the DOG: From where? and For what?

I have been developing the Dimensions of Observable Growth for more than ten years (at my own expense, and without compensation) starting when my own two children were in school in Colorado in the early 2000's. The strong (and still intensifying) U.S. push for "data driven" decision making in classrooms prompted me to find a … Continue reading the DOG: From where? and For what?

Scientific Pedagogy, Part III: formulating a new discipline

This illustration is simply an attempt to clarify and – believe it or not (see previous post) – simplify (for my own understanding), the streams of thought that appear to have influenced Dr. Maria Montessori in her work of formulating a Scientific Pedagogy. The components described here are not drawn from any explicit references, in … Continue reading Scientific Pedagogy, Part III: formulating a new discipline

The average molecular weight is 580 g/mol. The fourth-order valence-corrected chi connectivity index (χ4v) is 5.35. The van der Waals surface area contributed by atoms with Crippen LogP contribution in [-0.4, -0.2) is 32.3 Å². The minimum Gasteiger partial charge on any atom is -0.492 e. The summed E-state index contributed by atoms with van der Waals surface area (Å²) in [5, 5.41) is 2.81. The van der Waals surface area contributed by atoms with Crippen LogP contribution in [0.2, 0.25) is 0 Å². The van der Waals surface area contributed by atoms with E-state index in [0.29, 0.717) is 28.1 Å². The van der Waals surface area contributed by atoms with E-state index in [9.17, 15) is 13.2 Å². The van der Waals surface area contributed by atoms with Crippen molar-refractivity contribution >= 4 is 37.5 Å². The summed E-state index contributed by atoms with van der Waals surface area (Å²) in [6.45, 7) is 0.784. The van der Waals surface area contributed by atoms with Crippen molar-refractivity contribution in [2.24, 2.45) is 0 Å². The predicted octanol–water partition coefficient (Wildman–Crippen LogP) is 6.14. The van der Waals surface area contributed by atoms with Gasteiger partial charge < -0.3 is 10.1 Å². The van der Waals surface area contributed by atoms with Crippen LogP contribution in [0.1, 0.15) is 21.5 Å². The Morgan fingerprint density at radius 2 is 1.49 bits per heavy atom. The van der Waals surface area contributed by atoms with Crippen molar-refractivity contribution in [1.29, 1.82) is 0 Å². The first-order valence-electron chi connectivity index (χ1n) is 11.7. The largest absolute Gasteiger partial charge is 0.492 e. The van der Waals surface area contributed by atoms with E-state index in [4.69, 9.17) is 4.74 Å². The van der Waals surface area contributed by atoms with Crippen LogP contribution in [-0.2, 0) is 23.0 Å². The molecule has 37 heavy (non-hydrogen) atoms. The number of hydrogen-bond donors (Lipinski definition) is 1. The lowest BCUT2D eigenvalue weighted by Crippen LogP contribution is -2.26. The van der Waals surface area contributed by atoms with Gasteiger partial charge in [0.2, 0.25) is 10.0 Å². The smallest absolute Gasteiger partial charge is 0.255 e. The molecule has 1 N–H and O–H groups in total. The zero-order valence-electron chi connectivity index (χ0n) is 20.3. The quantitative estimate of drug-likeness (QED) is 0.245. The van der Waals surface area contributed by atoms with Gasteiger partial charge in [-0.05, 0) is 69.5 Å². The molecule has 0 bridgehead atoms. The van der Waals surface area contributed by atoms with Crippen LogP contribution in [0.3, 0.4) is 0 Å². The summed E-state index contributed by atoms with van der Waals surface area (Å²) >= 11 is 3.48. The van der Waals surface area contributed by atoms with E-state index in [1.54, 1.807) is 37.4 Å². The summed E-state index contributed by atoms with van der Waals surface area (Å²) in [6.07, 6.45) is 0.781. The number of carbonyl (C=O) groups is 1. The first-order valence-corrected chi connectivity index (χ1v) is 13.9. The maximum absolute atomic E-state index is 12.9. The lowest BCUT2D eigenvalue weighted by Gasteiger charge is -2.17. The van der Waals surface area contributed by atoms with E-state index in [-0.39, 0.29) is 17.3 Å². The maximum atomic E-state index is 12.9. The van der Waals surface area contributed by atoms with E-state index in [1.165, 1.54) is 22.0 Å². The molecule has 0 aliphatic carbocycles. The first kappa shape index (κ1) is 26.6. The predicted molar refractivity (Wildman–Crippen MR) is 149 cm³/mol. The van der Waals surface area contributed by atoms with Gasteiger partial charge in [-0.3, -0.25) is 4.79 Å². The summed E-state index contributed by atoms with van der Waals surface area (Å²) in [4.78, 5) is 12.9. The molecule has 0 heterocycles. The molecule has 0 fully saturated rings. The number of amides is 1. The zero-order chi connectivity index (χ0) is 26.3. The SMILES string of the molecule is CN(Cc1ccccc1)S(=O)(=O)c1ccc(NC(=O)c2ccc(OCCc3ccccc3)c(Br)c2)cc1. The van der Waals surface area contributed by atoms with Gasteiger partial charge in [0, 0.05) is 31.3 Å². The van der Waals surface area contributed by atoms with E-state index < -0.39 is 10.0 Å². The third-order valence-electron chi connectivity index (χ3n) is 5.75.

Scientific Pedagogy, Part I: a summary in 100 words

It's hard to talk about Scientific Pedagogy succinctly. This week, I put before myself the challenge of encapsulating my understanding of this discipline using only 100 words (… and a quote, whose words I don't feel obligated to count). In the two or so posts that will follow this one, I'll flesh out my summary … Continue reading Scientific Pedagogy, Part I: a summary in 100 words

Attention, Engagement, and Will: , the actor, and the director

I began to explore the phenomenon of attention in an earlier post. Here, I want to begin to unpack the significance of attention in learning, and fold in a few related ideas. (A nod to Dr. Maria Montessori, the patron saint of children's attention, is in order, as most of the terms preceding the improvised graphics have … Continue reading Attention, Engagement, and Will: , the actor, and the director